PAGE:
Detailed reference viewed: 21 (9 ULg)
Full Text
Peer Reviewed
See detailResults From Belgium’s 2016 Report Card on Physical Activity for Children and Youth
Wijtzes, Anne I; Verloigne, Maïté; Mouton, Alexandre ULg et al

in Journal of Physical Activity and Health (2016), 13((Suppl 2)), 95-103

This 2016 Belgium Report Card on Physical Activity for Children and Youth is the first systematic evaluation of physical activity (PA) behaviors, related health behaviors, health outcomes, and influences ... [more ▼]

This 2016 Belgium Report Card on Physical Activity for Children and Youth is the first systematic evaluation of physical activity (PA) behaviors, related health behaviors, health outcomes, and influences thereon, using the Active Healthy Kids Canada grading framework. A research working group consisting of PA experts from both Flanders and Wallonia collaborated to determine the indicators to be graded, data sources to be used, and factors to be taken into account during the grading process. Grades were finalized after consensus was reached among the research working group and 2 stakeholder groups consisting of academic and policy experts in the fields of PA, sedentary behavior, and dietary behavior. Eleven indicators were selected and assigned the following grades: Overall PA (F+), Organized Sport Participation (C-), Active Play (C+), Active Transportation (C-), Sedentary Behaviors (D-), School (B-), Government Strategies and Investment (C+), and Weight Status (D). Incomplete grades were assigned to Family and Peers, Community and the Built Environment, and Dietary Behaviors due to a lack of nationally representative data. In conclusion, despite moderately positive social and environmental influences, PA levels of Belgian children and youth are low while levels of sedentary behaviors are high. [less ▲]

Detailed reference viewed: 58 (11 ULg)
Full Text
See detailBouger à tout âge? Oui, mais …
Cloes, Marc ULg

Conference given outside the academic context (2016)

Detailed reference viewed: 20 (3 ULg)
Full Text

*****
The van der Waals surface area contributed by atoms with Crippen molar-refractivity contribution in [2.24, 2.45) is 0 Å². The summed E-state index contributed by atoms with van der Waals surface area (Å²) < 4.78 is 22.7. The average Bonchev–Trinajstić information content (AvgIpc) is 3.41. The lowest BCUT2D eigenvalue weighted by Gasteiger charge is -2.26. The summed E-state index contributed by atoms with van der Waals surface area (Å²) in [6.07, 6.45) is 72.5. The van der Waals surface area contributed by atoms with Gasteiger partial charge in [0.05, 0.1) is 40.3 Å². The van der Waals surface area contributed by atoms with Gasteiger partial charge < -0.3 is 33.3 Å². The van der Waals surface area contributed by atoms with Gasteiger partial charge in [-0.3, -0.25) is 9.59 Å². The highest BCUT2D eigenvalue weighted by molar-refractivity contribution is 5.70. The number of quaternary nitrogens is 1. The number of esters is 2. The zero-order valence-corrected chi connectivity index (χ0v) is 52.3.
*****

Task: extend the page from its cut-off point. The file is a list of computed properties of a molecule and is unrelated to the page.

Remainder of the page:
Peer Reviewed
See detailLes seniors et la promotion d'activités physiques
Mouton, Alexandre ULg; Cloes, Marc ULg

in Ferréol, Gilles (Ed.) Egalité, mixité, intégration par le sport - Equity, diversity, integration through sport (2016)

Malgré les nombreux bénéfices occasionnés par une pratique régulière d’activité physique (AP), la sédentarité touche une proportion grandissante de la population, et en particulier le public senior. Ainsi ... [more ▼]

Malgré les nombreux bénéfices occasionnés par une pratique régulière d’activité physique (AP), la sédentarité touche une proportion grandissante de la population, et en particulier le public senior. Ainsi, l’obésité, le diabète, l’ostéoporose, les maladies cardiovasculaires ou encore certains cancers sont tous amplifiés par l’inactivité physique. Par ailleurs, l’AP favorise l’intégration sociale des seniors et agit comme un agent protecteur vis-à-vis des maladies mentales. Dans une société occidentale vieillissante qui verra un doublement du nombre d’individus de 60 ans ou plus d’ici 2050, la promotion de l’AP pourrait contribuer à éviter un accroissement incontrôlé des dépenses en matière de santé publique. En effet, au-delà de l’espérance de vie en tant que telle, la pratique d’AP contribuerait à augmenter l’espérance de vie en bonne santé, sans incapacité. En agissant sur les déterminants modifiables de la pratique d’AP, qu’ils soient de nature comportementale ou environnementale, il est possible d’engendrer des changements significatifs. Cette présentation s’inscrit dans ce contexte général. Dans un premier temps, les principaux constats en matière de pratique d’AP chez les seniors ainsi que les déterminants, bénéfices et recommandations spécifiques à cette population seront exposés. Ensuite, la thématique de la promotion de l’AP spécifique au public senior sera abordée. Un exemple de démarche de promotion de l’AP originale, combinant un outil en ligne (www.bougerplus.be) ainsi qu’un cours collectif, sera illustrée au moyen d’un extrait vidéo et agrémentée de quelques résultats de recherche. Un autre exemple de démarche originale, concernant plus particulièrement le public institutionnalisé en maison de retraite, montrera comment il est possible de continuer à faire bouger des résidents très âgés au moyen d’un jeu de société à taille humaine orientée vers la pratique d’AP. Enfin, nous clôturerons l’exposé en présentant une perspective intergénérationnelle de la promotion de l’AP, regroupant seniors et enfants, en présentant quelques extraits vidéos liés à des projets de recherche qui ont été développés récemment. En effet, au-delà des bénéficies de santé engendrés par l’AP, les activités intergénérationnelles tendant à favoriser l’intégration en diminuant les stéréotypes (âgisme) perçus entre les générations. [less ▲]

Detailed reference viewed: 96 (5 ULg)
Full Text
Peer Reviewed
See detailL'activité physique, cette inconnue
Cloes, Marc ULg

in Ferréol, Gilles (Ed.) Egalité, mixité, intégration par le sport - Equity, diversity, integration through sport (2016)

L’activité physique et la sédentarité constituent deux notions qui font partie de notre vie quotidienne en tant que pôles opposés d’un style de vie sain. Comme cela est souligné dans plusieurs méta ... [more ▼]